Canadian Contractor

Robert Koci   

The fun — and the necessity — of letting go

Canadian Contractor

For effective "letting go," the owner will have modeled good character for a few years beforehand

When growth comes, letting go is often the hardest thing to do for the owner of a renovation company.

Most of a recent conversation with a group of renovation contractors was taken up with discussing the difficulty of allowing staff to simply take responsibility for what they were tasked to do. The group of six contractors Canadian Contractor was speaking with were at various stages of the “letting go” process, but the results were almost universal: When they let go, the staff rose to the challenge and found new energy in the willingness of the owners to get out of the way and let them to do their jobs.

About six months ago, one of the contractors we talked to was attending all the 7:00am production meetings with his site supervisors. He realized that as long as he was in the know on all the project’s progress, he was going to be drawn into every production issue that arose. His decision to let go came when he found himself, and almost everyone else in the company, being drawn into a man hunt for a customer’s house key. “It was just crazy and a waste of everyone’s time, including mine,” he said. “I immediately redesigned our processes into three steps, Sales and Design, Production, and Post Production.”  He assigned each employee to one of the three steps, but more importantly, insisted they not engage in any activities in the other two steps, no matter what.

All of his duties are in the first step, Sales and Design, so any tasks, responsibilities or duties within the other two steps are out of bounds. If someone in production is looking for a materials order and asks him what to do, he answer is firm but clear, “I have no idea and it’s not my job. Talk to your site super.”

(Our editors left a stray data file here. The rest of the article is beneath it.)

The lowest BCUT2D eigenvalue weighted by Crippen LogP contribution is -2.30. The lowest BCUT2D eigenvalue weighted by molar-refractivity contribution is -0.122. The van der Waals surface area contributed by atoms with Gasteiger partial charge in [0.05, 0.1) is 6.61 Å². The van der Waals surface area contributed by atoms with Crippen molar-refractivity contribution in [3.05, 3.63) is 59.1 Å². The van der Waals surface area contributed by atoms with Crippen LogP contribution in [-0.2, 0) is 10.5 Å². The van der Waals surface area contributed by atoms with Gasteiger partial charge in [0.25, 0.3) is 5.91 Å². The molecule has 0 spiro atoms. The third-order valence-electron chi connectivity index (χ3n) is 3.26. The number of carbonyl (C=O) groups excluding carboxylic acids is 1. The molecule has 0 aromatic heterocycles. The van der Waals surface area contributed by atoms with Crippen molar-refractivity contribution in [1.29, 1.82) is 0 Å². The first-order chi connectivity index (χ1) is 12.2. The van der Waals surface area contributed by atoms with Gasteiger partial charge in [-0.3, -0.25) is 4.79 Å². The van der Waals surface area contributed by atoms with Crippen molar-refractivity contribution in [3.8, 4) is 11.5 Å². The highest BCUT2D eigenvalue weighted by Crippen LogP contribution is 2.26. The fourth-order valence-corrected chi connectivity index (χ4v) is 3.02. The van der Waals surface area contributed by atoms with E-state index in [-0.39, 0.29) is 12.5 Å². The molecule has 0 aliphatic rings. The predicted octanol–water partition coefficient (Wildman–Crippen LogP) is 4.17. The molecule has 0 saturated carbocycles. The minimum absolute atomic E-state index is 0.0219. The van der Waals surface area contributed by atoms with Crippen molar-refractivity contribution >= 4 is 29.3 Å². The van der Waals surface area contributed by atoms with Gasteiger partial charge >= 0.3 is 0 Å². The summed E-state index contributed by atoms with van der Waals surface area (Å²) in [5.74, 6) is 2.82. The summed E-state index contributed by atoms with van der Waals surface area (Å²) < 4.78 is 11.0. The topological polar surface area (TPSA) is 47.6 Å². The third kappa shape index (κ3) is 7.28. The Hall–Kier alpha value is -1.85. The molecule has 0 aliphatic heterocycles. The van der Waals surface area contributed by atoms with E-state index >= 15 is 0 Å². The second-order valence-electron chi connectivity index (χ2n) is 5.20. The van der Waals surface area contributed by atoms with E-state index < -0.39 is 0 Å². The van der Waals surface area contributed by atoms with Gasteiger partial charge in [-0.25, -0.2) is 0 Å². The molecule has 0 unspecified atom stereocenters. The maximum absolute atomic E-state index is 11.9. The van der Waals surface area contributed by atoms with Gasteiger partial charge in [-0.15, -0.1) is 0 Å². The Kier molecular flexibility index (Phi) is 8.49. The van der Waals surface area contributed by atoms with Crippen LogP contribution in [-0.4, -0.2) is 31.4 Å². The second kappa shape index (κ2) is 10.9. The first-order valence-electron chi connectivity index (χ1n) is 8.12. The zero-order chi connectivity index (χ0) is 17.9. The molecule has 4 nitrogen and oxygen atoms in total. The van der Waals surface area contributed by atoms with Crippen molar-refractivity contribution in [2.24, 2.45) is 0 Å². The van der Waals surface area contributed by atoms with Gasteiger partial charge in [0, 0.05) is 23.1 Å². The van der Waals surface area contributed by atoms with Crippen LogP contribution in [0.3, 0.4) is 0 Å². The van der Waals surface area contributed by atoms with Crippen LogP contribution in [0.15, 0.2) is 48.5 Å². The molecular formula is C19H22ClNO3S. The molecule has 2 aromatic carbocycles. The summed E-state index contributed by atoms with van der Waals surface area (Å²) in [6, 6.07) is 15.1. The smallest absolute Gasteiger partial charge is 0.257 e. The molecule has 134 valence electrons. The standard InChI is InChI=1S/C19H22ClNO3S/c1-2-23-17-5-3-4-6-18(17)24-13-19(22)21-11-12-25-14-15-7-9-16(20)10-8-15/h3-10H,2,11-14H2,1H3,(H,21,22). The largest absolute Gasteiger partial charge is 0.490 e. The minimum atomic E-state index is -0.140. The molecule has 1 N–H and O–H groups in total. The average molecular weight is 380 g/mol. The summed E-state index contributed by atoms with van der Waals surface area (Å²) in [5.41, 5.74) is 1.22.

The change was not easy, and he still walks by the morning production meeting and wonders what is being done and said, but he forces himself to stay away. “The site supers love it,” he said.

A Toronto contractor in the group says he finally handed over more responsibility to his site supervisor and, though they still talk about production when things go wrong, the change is freeing up more time for him to work on his business, not in it. “And the site super almost cried when he realized I was serious about letting go,” he said.

We learned from the group that there are dangers in letting go, too. One contractor has a very capable, knowledgeable general manager for the production side of his company who recently fell ill. “I was building my own house at the same time. I suddenly had to jump back in to the business while the house was still only half built. I thought to myself, ‘what if he doesn’t come back from his illness?’ My company would be in very serious trouble.” Fortunately, his GM did come back and things are on a good footing again, but he immediately began succession plans for both himself and his GM.

For a company owner, letting go requires these things to be in place:

1. The policies, procedures and roles of everyone in the company have to be clear, written down and known across the entire organization. Employees (and the owner) know not only what they do, but what they DON’T do.

2. The owner will have modeled good character for a few years beforehand. Employees will react to increased responsibility in the context of the expressed good example of the owner and a virtuous company culture.

3. The employees understand they and the owner work for the company, not the owner. Related to this: The employees know that there is a distinction between the owner and the company.

4. Limited financial information will be shared among key employees. When growth happens at the $3 million-to $5 million level, a leadership team is in place where almost all financial information is shared and the team is made responsible for it.

5. The owner will have a “dashboard” delivered to his desk weekly, which is a one-page progress report supplying the key metrics for the company; income, cash flow, sales, production schedule deviations, etc. The dashboard replaces the owner’s day-to-day involvement as the supplier of information as to the health and well being of the company.

At every level of growth, there is “letting go” to do. Doing it well at $300,000 gross revenue is the best practice for letting go throughout your company’s growth.



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